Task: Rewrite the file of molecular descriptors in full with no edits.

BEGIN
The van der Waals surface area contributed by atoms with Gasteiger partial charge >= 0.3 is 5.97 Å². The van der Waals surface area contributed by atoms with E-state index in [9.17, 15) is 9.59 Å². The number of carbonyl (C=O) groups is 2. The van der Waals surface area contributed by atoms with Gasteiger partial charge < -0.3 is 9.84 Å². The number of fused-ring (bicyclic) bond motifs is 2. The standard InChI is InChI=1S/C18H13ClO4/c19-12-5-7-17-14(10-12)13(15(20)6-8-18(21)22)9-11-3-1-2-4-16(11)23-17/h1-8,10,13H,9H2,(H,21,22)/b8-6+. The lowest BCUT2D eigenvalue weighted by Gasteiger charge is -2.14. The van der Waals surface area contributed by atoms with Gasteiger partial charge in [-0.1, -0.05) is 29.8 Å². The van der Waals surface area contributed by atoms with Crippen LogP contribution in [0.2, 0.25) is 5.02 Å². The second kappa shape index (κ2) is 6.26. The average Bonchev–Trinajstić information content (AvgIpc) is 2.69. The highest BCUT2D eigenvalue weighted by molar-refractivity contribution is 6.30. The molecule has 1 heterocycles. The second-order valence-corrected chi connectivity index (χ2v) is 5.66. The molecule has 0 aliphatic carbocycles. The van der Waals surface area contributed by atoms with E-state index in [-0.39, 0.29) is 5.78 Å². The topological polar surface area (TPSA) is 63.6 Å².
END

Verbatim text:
The van der Waals surface area contributed by atoms with Gasteiger partial charge >= 0.3 is 5.97 Å². The van der Waals surface area contributed by atoms with E-state index in [9.17, 15) is 9.59 Å². The number of carbonyl (C=O) groups is 2. The van der Waals surface area contributed by atoms with Gasteiger partial charge < -0.3 is 9.84 Å². The number of fused-ring (bicyclic) bond motifs is 2. The standard InChI is InChI=1S/C18H13ClO4/c19-12-5-7-17-14(10-12)13(15(20)6-8-18(21)22)9-11-3-1-2-4-16(11)23-17/h1-8,10,13H,9H2,(H,21,22)/b8-6+. The lowest BCUT2D eigenvalue weighted by Gasteiger charge is -2.14. The van der Waals surface area contributed by atoms with Gasteiger partial charge in [-0.1, -0.05) is 29.8 Å². The van der Waals surface area contributed by atoms with Crippen LogP contribution in [0.2, 0.25) is 5.02 Å². The second kappa shape index (κ2) is 6.26. The average Bonchev–Trinajstić information content (AvgIpc) is 2.69. The highest BCUT2D eigenvalue weighted by molar-refractivity contribution is 6.30. The molecule has 1 heterocycles. The second-order valence-corrected chi connectivity index (χ2v) is 5.66. The molecule has 0 aliphatic carbocycles. The van der Waals surface area contributed by atoms with E-state index in [-0.39, 0.29) is 5.78 Å². The topological polar surface area (TPSA) is 63.6 Å².